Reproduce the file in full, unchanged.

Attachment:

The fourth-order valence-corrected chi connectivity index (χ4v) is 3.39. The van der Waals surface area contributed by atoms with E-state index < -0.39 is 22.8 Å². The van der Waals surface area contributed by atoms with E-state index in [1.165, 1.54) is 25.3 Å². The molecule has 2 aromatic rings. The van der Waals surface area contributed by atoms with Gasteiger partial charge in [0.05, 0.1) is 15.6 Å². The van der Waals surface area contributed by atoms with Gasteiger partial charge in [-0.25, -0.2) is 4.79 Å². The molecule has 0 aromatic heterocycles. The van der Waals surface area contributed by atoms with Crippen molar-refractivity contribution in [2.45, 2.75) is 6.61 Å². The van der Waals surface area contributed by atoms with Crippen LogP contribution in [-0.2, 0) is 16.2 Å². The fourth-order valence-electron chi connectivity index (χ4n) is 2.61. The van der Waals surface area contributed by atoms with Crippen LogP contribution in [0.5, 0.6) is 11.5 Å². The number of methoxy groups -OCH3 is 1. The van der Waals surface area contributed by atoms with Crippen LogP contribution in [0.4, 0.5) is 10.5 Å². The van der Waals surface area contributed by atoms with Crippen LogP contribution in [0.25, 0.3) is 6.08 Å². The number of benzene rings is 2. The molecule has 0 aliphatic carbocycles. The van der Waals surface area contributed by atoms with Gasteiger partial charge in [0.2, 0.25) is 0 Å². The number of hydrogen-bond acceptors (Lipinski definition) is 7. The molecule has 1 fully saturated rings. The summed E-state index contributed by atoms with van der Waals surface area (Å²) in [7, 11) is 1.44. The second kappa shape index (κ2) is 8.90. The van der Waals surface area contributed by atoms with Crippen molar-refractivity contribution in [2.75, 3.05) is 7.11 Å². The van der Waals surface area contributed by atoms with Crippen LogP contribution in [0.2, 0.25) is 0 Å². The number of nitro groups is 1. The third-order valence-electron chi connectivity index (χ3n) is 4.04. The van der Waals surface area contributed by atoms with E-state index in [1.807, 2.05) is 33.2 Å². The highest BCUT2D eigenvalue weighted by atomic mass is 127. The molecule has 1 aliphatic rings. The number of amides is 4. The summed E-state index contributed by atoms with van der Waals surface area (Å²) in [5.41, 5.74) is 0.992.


The fourth-order valence-corrected chi connectivity index (χ4v) is 3.39. The van der Waals surface area contributed by atoms with E-state index < -0.39 is 22.8 Å². The van der Waals surface area contributed by atoms with E-state index in [1.165, 1.54) is 25.3 Å². The molecule has 2 aromatic rings. The van der Waals surface area contributed by atoms with Gasteiger partial charge in [0.05, 0.1) is 15.6 Å². The van der Waals surface area contributed by atoms with Gasteiger partial charge in [-0.25, -0.2) is 4.79 Å². The molecule has 0 aromatic heterocycles. The van der Waals surface area contributed by atoms with Crippen molar-refractivity contribution in [2.45, 2.75) is 6.61 Å². The van der Waals surface area contributed by atoms with Crippen LogP contribution in [-0.2, 0) is 16.2 Å². The fourth-order valence-electron chi connectivity index (χ4n) is 2.61. The van der Waals surface area contributed by atoms with Crippen LogP contribution in [0.5, 0.6) is 11.5 Å². The number of methoxy groups -OCH3 is 1. The van der Waals surface area contributed by atoms with Crippen LogP contribution in [0.4, 0.5) is 10.5 Å². The van der Waals surface area contributed by atoms with Crippen LogP contribution in [0.25, 0.3) is 6.08 Å². The number of benzene rings is 2. The molecule has 0 aliphatic carbocycles. The van der Waals surface area contributed by atoms with Gasteiger partial charge in [0.2, 0.25) is 0 Å². The number of hydrogen-bond acceptors (Lipinski definition) is 7. The molecule has 1 fully saturated rings. The summed E-state index contributed by atoms with van der Waals surface area (Å²) in [7, 11) is 1.44. The second kappa shape index (κ2) is 8.90. The van der Waals surface area contributed by atoms with Crippen molar-refractivity contribution in [2.75, 3.05) is 7.11 Å². The van der Waals surface area contributed by atoms with Crippen LogP contribution in [0.2, 0.25) is 0 Å². The number of nitro groups is 1. The third-order valence-electron chi connectivity index (χ3n) is 4.04. The van der Waals surface area contributed by atoms with E-state index in [1.807, 2.05) is 33.2 Å². The highest BCUT2D eigenvalue weighted by atomic mass is 127. The molecule has 1 aliphatic rings. The number of amides is 4. The summed E-state index contributed by atoms with van der Waals surface area (Å²) in [5.41, 5.74) is 0.992.